Doing It In the Dark

Yes, I’ve been on hiatus.  I was working on a high quality deliverable for most of last year.  It is going to change the world.  And now that it is complete, I can tell you what I have learned.

What is it?!?!

A Baby.

I was newly pregnant when I gave my talk at the IA Summit last year and the cool thing is that I couldn’t tell the difference between nervous excitement and morning sickness.  It also meant I was in bed by 8 every night and I missed most of the fun stuff.  Making little eye lashes and fingernails is tiring!

This baby has reminded me of the importance of knowing your audience and how a solid set of design principles can make or break a product.

Two design principles that seem to be missing from some baby products:

  • You can use it in the dark.
  • You don’t need sleep to figure it out.

All new parents can attest that sleep is a stretch goal in the early months.  So why don’t baby product designers take that into account?

Here’s my 2 AM reality:

Piercing scream erupts from our new poop machine (a.k.a. The Baby).

Mommy groans thinking, “Already?”

(Daddy continues snoring.)

Mommy trips over junk on the floor while walking to bassinet.

Mommy uses hands to search for the mute button (a.k.a. The Pacifier).

(Daddy continues snoring.)

Mommy changes diaper while baby continues to scream.

(Daddy continues snoring.)

Mommy feeds baby.

(Daddy continues snoring.)

Mommy puts baby back to bed 30 minutes later.


Within that scenario did you read turn on light?  Nope.  Here’s how better design could improve my reality:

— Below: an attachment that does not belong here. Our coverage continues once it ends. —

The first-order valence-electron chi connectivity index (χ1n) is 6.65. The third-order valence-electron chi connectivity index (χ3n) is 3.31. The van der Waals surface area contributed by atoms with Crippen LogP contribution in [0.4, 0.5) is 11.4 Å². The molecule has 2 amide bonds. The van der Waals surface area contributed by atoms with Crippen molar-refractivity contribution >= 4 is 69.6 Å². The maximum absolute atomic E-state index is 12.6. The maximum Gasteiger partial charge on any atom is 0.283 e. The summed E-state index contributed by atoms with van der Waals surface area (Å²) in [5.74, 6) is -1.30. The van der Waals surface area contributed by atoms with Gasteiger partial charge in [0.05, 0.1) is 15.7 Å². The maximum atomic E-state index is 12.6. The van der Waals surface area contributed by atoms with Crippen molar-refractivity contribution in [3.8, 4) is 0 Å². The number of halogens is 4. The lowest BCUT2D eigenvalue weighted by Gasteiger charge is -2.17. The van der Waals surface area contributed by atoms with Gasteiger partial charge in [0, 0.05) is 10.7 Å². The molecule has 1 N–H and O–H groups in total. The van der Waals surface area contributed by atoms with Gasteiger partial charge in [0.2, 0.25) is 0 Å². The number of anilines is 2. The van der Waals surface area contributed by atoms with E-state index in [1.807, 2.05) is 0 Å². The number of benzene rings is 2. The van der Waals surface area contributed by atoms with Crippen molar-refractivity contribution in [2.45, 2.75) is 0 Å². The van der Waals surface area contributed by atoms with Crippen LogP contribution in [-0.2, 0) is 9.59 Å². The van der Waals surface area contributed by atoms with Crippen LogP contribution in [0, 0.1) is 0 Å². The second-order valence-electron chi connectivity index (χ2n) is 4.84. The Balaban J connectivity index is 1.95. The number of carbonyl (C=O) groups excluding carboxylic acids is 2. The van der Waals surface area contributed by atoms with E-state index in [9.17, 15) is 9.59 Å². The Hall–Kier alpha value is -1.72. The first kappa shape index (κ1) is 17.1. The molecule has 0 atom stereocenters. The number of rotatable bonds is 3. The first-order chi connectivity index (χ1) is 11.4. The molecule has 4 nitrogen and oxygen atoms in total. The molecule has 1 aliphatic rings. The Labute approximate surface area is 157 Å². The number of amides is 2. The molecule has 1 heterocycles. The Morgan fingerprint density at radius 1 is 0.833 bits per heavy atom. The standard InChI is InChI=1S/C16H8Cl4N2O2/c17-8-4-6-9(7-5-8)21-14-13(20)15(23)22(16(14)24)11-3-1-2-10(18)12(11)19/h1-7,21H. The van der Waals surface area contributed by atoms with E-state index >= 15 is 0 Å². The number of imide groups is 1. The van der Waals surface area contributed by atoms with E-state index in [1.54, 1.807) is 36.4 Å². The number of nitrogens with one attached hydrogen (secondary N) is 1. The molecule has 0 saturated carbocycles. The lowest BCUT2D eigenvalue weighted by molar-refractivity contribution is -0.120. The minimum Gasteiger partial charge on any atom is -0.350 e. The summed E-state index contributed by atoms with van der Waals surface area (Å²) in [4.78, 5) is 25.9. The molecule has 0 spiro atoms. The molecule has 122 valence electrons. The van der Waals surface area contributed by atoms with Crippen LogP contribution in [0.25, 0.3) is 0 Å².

Finding the mute button.  Pacifiers must be related to socks because they always seem to go missing. The Phillips AVENT Night Time pacifier is the only one I’ve found with a glow-in-the-dark ring on it. It works but only for a short time (like 10 to 15 minutes after being exposed to direct light).

Changing the diaper.  The 2 AM diaper change could be an Olympic sport.  And not just because you’re struggling to avoid getting peed on (or worse) while being half asleep.  No, it’s because you’re wrestling a squirming baby with super human strength in and out of those snap-up pajamas.  I always end up being one snap off and having to start over.

Smart designers who use the “Y” snap pattern know to use two different sizes of snaps.  The ones down the center should be larger or smaller than ones used down each leg.

Even smarter designers have abandoned the “Y” snap pattern and turned to zippers or a single line of snaps.

Nursing the baby.  Falling into the category of TMI, there’s the world of nursing pads.  There are zillions of brands out there.  I’m here to tell you Ameda is not the one to buy.  Touting that they are more absorbent with a unique triangular shape the Ameda Noshow Premimum Disposable Nursing Pads have missed the mark.  The texture on both sides feels almost the same.  And unlike aluminum foil where there isn’t a wrong side, there IS a wrong side to nursing pads and it can have embarrassing consequences.

So what else could make my 2 AM reality better?  Kicking Daddy and telling him to give the baby a bottle… 🙂

P.S. My husband is the best. I wouldn’t be a good Mom without him. He helps me endlessly but also has the amazing gift of sleeping through almost anything!

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